Economic disparity is on the rise. Quick googling will reveal that over last 10-15 years, the wealth of rich in US has soared while that for middle class and below has largely been flat. The story in other developed and most developing countries is no different.

Are there aspects of life which are not much affected by this disparity. Let’s take health and ageing.

I agree that there are many other things in life where money does make huge difference, but this blog is only about health and ageing.

Money can’t buy everything – at least not much of health.

Today, anyone, who can afford even mediocre living (say a person having a full time day job in US or a person of middle class in India) has access and reasonable opportunity to lead a healthy lifestyle. This includes –

– Access to reasonable medical care.

– Affordability of healthy and nutritious food. (Not necessary expensive cuisine).

– Maintaining low stress levels and staying calm, centered and focused using yoga, meditation and other techniques.

– Regular exercise involving walking, jogging, working out at home with some simple weights and other equipment.

– Maintaining healthy relationships and ties with family and friends.

– Reasonable affordability of modern entertainment.

The above list covers practically everything one needs for healthy living and there is nothing which is too expensive. I didn’t even include gym membership, affording expensive restaurants and so on.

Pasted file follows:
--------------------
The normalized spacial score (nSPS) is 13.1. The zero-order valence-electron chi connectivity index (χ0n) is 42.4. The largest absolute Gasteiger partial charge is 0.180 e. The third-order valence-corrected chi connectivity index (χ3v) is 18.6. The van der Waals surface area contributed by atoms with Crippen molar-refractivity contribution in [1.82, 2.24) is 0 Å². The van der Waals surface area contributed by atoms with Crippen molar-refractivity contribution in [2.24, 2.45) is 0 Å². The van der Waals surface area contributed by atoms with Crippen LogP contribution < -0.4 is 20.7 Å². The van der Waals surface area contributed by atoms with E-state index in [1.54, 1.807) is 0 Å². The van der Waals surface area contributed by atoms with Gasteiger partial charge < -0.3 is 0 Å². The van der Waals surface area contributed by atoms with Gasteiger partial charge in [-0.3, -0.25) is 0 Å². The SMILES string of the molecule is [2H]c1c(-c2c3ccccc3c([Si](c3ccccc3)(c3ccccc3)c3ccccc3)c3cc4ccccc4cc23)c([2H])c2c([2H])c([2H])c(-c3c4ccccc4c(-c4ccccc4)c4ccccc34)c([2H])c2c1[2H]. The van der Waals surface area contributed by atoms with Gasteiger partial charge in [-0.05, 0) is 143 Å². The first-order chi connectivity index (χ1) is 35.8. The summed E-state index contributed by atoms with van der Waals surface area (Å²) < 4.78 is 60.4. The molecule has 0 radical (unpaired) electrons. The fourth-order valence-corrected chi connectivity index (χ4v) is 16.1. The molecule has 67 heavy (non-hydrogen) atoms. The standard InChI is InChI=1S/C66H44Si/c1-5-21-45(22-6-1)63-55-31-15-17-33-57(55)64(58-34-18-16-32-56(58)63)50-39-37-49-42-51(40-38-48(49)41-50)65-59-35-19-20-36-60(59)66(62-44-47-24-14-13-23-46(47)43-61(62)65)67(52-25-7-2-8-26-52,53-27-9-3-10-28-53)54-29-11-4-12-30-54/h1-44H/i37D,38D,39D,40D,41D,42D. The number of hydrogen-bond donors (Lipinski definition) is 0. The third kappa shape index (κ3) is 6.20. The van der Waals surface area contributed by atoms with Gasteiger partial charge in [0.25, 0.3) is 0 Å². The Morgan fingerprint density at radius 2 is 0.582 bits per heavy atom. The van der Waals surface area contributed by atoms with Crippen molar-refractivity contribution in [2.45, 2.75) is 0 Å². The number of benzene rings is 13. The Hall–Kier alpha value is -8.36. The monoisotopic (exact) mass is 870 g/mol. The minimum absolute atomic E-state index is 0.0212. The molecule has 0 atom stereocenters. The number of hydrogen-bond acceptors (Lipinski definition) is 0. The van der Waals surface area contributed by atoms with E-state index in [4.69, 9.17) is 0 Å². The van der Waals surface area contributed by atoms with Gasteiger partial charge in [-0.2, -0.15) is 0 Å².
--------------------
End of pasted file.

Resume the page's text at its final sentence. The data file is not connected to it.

Pour unlimited money and one gets in addition, access to chef prepared most nutritious food, the most advanced gym with personalized trainer, may be holistic mansion for doing meditation, the best medical care available in the world and anything and everything available today. But does it guarantee longer and healthier life, probably not by much.

There is no study which suggests that average health of very rich is far better than that of other health conscious individuals who are not rich. Also it is a plain fact that at present the medical science only has limited (in fact very limited) understanding and control over our body.

The story on the aging front is even more interesting. In some cases the very rich, by virtue of latest treatments and care, may buy some extra years but only a very small percentage ends up needing these to begin with and their success rate is questionable. Again, there is no study that shows the average age of very rich being much higher than that of other health conscious individuals.

So one could be philosophical and say ‘There is some parity after all’.

Alas, how about future! Will this ‘parity’ stay or will exponential growth in science and technology tear apart even this somewhat equalizer and open doors for exponential and unimaginable growth in disparity too. What will that disparity look like? What will be its implications of that level of disparity to our social structure. These will be the topics of upcoming blogs.

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